Twins prospects aren’t ready yet

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Long-awaited pitching prospect Kyle Gibson, who had reconstructive elbow surgery in September 2011, might be ready to help the Twins as soon as next season.

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The Twins farm system just might have the solution to the biggest problem with the major league club.

"Our strength is going to be in the pitching department," said Jim Rantz, the longtime Twins director of minor leagues.

There is a catch.

"But it's going to be two to three years away," Rantz said.

Of course, the Twins would like nothing more than to see rapid advancement from a couple starting prospects or power-arm relievers. It would be a welcome development for an organization whose idea of filling out a rotation through free agency is by signing Ramon Ortiz (2007) or Jason Marquis (2012).

Third baseman Miguel Sano is the Twins' top prospect, and one of the better ones in all of baseball. Outfielders Aaron Hicks and Oswaldo Arcia and second baseman Eddie Rosario, along with this year's No. 1 pick, Byron Buxton, likely fill out their top five.

The Twins might not have a pitching prospect in their top five once the experts release their lists next spring. But with minor league seasons now complete, the Twins can look back and see that some talented pitchers are developing. They just have to be patient.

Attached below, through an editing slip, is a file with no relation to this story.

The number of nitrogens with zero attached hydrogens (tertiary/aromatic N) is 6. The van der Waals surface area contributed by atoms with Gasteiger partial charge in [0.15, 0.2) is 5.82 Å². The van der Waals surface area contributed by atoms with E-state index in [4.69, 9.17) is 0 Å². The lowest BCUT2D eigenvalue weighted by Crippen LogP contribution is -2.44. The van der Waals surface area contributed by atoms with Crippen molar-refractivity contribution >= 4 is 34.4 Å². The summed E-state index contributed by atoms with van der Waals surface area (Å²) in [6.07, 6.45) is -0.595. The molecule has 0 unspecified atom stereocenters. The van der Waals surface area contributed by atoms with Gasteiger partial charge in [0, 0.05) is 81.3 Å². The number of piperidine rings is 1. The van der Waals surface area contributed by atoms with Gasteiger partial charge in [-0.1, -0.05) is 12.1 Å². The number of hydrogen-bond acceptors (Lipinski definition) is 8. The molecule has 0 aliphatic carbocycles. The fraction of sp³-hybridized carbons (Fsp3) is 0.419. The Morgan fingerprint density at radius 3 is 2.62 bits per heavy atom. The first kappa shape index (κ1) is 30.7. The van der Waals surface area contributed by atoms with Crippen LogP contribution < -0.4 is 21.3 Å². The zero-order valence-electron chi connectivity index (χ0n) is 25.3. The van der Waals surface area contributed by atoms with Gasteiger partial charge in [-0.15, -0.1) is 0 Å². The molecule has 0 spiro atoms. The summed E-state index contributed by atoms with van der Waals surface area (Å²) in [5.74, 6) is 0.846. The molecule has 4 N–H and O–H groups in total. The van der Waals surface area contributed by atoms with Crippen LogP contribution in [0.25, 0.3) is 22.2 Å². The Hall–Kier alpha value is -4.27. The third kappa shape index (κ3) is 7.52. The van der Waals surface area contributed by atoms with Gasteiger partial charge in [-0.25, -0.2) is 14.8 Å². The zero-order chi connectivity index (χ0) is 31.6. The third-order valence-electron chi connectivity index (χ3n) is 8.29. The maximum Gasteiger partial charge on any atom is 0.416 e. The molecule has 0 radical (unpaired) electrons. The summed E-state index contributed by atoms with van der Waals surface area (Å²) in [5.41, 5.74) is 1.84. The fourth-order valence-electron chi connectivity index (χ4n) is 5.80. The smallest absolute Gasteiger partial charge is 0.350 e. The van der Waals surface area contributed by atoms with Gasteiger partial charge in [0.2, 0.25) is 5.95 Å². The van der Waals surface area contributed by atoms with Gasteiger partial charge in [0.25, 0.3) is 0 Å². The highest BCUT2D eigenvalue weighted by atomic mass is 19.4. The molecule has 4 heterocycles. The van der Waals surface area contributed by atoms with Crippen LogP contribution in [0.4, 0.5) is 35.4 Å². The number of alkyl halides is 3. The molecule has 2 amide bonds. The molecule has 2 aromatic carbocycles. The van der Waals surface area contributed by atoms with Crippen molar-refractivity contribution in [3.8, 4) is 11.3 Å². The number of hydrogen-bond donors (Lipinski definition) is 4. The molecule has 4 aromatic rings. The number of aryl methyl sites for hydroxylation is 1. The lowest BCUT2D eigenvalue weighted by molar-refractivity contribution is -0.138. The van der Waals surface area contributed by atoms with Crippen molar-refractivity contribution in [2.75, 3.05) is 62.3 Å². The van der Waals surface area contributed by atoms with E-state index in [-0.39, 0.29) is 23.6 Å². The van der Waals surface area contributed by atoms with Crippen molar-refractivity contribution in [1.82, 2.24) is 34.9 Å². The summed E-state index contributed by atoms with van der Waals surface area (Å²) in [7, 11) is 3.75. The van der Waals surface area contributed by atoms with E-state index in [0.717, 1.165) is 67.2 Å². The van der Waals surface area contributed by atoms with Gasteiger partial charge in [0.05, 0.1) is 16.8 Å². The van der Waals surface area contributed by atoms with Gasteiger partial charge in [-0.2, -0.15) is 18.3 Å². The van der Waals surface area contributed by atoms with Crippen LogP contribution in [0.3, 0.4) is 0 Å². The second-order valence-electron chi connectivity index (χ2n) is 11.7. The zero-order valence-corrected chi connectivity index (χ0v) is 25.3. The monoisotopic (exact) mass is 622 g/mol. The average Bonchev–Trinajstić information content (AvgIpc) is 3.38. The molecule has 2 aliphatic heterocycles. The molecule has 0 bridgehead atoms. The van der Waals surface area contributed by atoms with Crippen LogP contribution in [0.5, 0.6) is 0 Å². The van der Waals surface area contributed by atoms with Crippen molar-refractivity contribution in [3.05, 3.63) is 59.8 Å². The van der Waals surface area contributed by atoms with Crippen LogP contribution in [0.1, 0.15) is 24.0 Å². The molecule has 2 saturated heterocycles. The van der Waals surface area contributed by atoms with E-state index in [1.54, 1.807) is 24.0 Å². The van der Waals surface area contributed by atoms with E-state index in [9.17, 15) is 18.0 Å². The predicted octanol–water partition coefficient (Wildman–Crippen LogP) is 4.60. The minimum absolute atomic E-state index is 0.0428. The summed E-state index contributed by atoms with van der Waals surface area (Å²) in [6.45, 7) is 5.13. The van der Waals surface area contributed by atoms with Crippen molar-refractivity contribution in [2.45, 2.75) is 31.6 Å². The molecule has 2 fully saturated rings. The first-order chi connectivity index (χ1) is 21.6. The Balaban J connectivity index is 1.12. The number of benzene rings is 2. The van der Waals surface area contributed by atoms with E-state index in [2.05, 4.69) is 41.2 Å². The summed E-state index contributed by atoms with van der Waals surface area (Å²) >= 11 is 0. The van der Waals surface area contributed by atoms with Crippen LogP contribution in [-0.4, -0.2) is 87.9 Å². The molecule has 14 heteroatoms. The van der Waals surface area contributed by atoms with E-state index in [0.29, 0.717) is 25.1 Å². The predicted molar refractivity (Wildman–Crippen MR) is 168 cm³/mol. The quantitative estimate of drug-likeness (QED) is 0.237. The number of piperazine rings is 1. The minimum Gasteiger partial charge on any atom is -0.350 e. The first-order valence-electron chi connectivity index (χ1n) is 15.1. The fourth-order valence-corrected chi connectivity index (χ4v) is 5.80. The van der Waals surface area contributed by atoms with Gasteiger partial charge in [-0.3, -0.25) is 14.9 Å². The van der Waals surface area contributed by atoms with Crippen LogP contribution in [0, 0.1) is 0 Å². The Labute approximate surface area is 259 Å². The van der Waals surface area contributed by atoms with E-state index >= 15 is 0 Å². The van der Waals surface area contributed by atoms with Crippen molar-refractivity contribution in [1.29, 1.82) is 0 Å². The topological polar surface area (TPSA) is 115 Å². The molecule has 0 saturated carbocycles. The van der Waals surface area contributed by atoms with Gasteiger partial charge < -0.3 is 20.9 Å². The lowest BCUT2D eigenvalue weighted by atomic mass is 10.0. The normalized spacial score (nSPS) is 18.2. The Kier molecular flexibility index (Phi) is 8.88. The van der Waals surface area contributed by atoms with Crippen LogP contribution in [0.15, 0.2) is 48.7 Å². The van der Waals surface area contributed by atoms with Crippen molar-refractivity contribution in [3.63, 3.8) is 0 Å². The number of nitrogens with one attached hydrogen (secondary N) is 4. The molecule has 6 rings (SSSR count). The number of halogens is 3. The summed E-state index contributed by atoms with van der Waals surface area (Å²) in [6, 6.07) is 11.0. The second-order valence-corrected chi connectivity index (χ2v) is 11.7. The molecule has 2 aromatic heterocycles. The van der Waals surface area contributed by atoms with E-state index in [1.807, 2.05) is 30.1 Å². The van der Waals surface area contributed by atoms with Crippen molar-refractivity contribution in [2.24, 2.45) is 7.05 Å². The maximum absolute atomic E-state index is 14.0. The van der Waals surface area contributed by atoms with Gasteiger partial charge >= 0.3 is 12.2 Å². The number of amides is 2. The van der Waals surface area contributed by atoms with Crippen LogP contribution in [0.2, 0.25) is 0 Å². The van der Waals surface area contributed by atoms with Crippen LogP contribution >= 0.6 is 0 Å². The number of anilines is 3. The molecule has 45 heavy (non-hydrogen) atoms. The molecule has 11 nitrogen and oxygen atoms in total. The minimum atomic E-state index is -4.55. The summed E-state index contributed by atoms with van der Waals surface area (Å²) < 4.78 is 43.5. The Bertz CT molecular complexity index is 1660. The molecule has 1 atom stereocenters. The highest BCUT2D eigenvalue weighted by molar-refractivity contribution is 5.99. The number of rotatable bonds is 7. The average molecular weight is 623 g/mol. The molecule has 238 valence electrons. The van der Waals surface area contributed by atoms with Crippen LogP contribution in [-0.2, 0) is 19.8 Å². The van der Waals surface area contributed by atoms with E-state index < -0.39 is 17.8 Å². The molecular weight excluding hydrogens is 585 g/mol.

"Our best pitching is low [in the minors], and that's not good," Twins General Manager Terry Ryan said.

Especially for a team sorely in need of immediate help.

Gibson is back

The one pitcher Twins fans have been waiting to see is healthy and should make his debut in 2013.

Righthander Kyle Gibson, the Twins' first-round pick in 2009, returned to the mound this season after having reconstructive elbow surgery on Sept. 7, 2011. Before he was injured, some in the organization felt he was more talented than most of the pitchers on the major league roster.

Gibson is working to regain the feel and command of his pitches and throwing as many innings as he can.

Between rookie ball, Class A Fort Myers and Class AAA Rochester, Gibson threw 28 1/3 innings, going 0-2 with a 4.13 ERA. He had to start slowly, pitching one inning a few times as he built his endurance.

Now he's throwing five-inning stints during instructional league in Fort Myers, Fla. On Wednesday, he will report to the Peoria Javelinas of the Arizona Fall League to pitch against other top prospects for about a month.

"We're trying to get him between 75 and 80 innings by the end of this year," Ryan said.

Gibson will report to spring training in February with a chance to make the major league club, but could start the year at Rochester if he still needs a little more work. Anyone who has watched the Twins for the past couple of seasons knows that if Gibson starts the year at Rochester, he might not be there long.

Velocity cycle?

The farm system hasn't provided the Twins with many flamethrowers in recent seasons. That might be changing down the road.

"We really drafted some good arms this year," Ryan said. "You guys always talk to us about velocity and we drafted velocity this year. There's no doubt about that."

Righthander Jose Berrios, taken with the 32nd overall pick earlier this year, is an 18-year-old who throws 93 miles per hour and has a good feel for pitching. He started with the Twins' rookie team at Fort Myers but was moved to Elizabethton, Tenn., of the Appalachian League, where he was 2-0 with a 1.29 ERA in three late-season starts.